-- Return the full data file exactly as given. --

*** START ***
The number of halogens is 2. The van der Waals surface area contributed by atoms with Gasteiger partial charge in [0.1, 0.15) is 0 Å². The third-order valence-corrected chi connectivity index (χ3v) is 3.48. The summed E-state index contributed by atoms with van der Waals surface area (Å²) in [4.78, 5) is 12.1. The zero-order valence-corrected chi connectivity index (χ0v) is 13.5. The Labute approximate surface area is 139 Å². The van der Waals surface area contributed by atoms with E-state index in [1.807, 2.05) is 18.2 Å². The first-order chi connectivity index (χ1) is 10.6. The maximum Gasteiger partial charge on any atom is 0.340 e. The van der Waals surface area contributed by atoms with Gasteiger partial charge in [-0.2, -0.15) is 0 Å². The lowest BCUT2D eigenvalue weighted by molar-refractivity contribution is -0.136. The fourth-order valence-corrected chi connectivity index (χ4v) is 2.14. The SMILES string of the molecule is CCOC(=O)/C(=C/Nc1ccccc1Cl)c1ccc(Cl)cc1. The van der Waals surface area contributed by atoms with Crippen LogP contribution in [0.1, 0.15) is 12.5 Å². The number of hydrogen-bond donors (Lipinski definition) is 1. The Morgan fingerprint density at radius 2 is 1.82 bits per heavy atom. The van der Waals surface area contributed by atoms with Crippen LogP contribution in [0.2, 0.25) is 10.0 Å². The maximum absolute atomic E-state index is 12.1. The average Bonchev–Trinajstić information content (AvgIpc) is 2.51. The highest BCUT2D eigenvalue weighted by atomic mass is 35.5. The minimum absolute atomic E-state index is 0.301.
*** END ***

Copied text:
The number of halogens is 2. The van der Waals surface area contributed by atoms with Gasteiger partial charge in [0.1, 0.15) is 0 Å². The third-order valence-corrected chi connectivity index (χ3v) is 3.48. The summed E-state index contributed by atoms with van der Waals surface area (Å²) in [4.78, 5) is 12.1. The zero-order valence-corrected chi connectivity index (χ0v) is 13.5. The Labute approximate surface area is 139 Å². The van der Waals surface area contributed by atoms with E-state index in [1.807, 2.05) is 18.2 Å². The first-order chi connectivity index (χ1) is 10.6. The maximum Gasteiger partial charge on any atom is 0.340 e. The van der Waals surface area contributed by atoms with Gasteiger partial charge in [-0.2, -0.15) is 0 Å². The lowest BCUT2D eigenvalue weighted by molar-refractivity contribution is -0.136. The fourth-order valence-corrected chi connectivity index (χ4v) is 2.14. The SMILES string of the molecule is CCOC(=O)/C(=C/Nc1ccccc1Cl)c1ccc(Cl)cc1. The van der Waals surface area contributed by atoms with Crippen LogP contribution in [0.1, 0.15) is 12.5 Å². The number of hydrogen-bond donors (Lipinski definition) is 1. The Morgan fingerprint density at radius 2 is 1.82 bits per heavy atom. The van der Waals surface area contributed by atoms with Crippen LogP contribution in [0.2, 0.25) is 10.0 Å². The maximum absolute atomic E-state index is 12.1. The average Bonchev–Trinajstić information content (AvgIpc) is 2.51. The highest BCUT2D eigenvalue weighted by atomic mass is 35.5. The minimum absolute atomic E-state index is 0.301.